To address your side note, they say on their websites not to ask for feedback. In England sometimes they ask you to address it too a certain agent but sometimes they don't so you send it to the agency as a whole.
One must always be careful with books and what is inside them, for words have the power to change us.

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Mon Jul 03, 2017 10:01 pm
Rosendorn says...



So pick which is more important— introducing characters sooner, or first person.

That's really what it boils down to. What's more important to the plot. You can get incredible connection with readers via third person, so I'd not really consider "strong emotional connection" as a first person exclusive thing, or as a strong enough justification to go through with first person.

You can also rejig your plot to introduce them sooner if they're really that vital. Plot points aren't set in stone, and you do often need to go through massive overhauls as you realize who's important and who's not.

Like I said: deep third person exists, which is nearly the same as first. After reading your work you already have distance in the first person (phrases like "I noticed" or "I felt" are pointless in first— they draw attention to the fact something is being seen or felt, instead of just letting a reader see or feel them) so I'm wondering what it is in first that makes it necessary.
A writer is a world trapped in a person— Victor Hugo

Ink is blood. Paper is bandages. The wounded press books to their heart to know they're not alone.
  





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Tue Jul 04, 2017 4:39 pm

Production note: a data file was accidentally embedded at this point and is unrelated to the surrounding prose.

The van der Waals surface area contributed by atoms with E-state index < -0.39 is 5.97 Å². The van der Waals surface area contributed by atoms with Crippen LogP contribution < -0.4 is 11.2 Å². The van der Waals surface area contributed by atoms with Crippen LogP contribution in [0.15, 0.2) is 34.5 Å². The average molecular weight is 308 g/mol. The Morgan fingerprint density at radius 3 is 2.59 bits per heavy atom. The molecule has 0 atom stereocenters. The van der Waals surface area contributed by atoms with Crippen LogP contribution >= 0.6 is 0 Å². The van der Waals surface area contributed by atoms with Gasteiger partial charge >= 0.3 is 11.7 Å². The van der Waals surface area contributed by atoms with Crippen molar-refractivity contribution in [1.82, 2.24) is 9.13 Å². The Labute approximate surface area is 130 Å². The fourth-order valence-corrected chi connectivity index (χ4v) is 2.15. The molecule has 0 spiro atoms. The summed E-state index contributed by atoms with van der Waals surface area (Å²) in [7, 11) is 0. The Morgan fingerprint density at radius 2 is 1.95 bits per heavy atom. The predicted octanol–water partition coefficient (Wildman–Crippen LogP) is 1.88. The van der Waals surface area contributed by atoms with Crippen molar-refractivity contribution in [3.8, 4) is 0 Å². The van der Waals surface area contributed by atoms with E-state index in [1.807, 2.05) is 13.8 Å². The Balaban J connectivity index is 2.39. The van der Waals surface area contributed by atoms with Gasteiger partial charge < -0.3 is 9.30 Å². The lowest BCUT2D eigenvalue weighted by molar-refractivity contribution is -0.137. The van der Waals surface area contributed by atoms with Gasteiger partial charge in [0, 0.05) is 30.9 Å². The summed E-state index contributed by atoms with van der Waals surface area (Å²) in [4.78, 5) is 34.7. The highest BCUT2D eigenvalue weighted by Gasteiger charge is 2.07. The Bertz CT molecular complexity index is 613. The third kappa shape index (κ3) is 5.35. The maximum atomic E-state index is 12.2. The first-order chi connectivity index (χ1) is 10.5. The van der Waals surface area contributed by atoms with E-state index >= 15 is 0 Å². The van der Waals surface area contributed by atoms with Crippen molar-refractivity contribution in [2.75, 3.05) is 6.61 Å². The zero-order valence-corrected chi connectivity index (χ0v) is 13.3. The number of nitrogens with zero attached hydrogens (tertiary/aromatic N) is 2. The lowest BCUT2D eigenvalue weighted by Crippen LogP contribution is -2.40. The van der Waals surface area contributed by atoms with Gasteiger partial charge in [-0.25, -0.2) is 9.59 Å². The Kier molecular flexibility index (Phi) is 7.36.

occymay says...



@Rosendorn I suppose I could see how it goes changing to third person. If at all possible, if I posted the new version would you be able to review it? I'm a little worried about how it will turn out. It's okay if you can't though :) I won't be able to start it until I get laptop back which will be about two weeks. Thank you for all your help, it was difficult trying to decide what to do on my own.
One must always be careful with books and what is inside them, for words have the power to change us.

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Tue Jul 04, 2017 5:35 pm
Rosendorn says...



Gladly! You can hit up my WRFF thread when you're ready.

And, honestly— it might work better in first person! Rejigging plot points is completely within the realm of possibility, to accommodate the stuff currently being given to us via the PoV switches.

If the sole purpose of those PoVs is to introduce characters, then it gets a little haphazard. But, if you include other reasons for those PoVs to exist (aka, add more scenes with those PoVs), then the switches become justified and add value to the story.

Everything in a story should ideally be serving two or three purposes. Descriptions are to describe, characterize, and add atmosphere. PoVs are to reveal something about the world nobody else can see and add tension across the plot that we normally wouldn't get if it followed only one person. Read recently-published books that have multiple viewpoint characters and notice all the stuff you discover in each PoV segment, trying to reverse engineer the reasons.

So if right now you have a lot of stuff that serves only one purpose, the first place to tighten is to add multiple purposes to it or cut it out completely and rejig accordingly.

(Seriously, never be wedded to the actual plot events. Be wedded to the overreaching feel of the novel, the purpose you have for telling the story, the themes and tropes you want to explore. But not the plot events. Plot events change, and revising them makes the story so much better)
A writer is a world trapped in a person— Victor Hugo

Ink is blood. Paper is bandages. The wounded press books to their heart to know they're not alone.
  





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Tue Jul 04, 2017 6:42 pm
occymay says...



@Rosendorn Well, I was just sitting around so I started trying to rewrite the first chapter in third chapter and I'm really happy with the result. I'll probably rejig the plot to suit my needs slightly better. I might try to see if I can find beta readers after I have finished the draft because it's difficult to know if it's right without someone seeing.
One must always be careful with books and what is inside them, for words have the power to change us.

Tessa Gray- Infernal Devices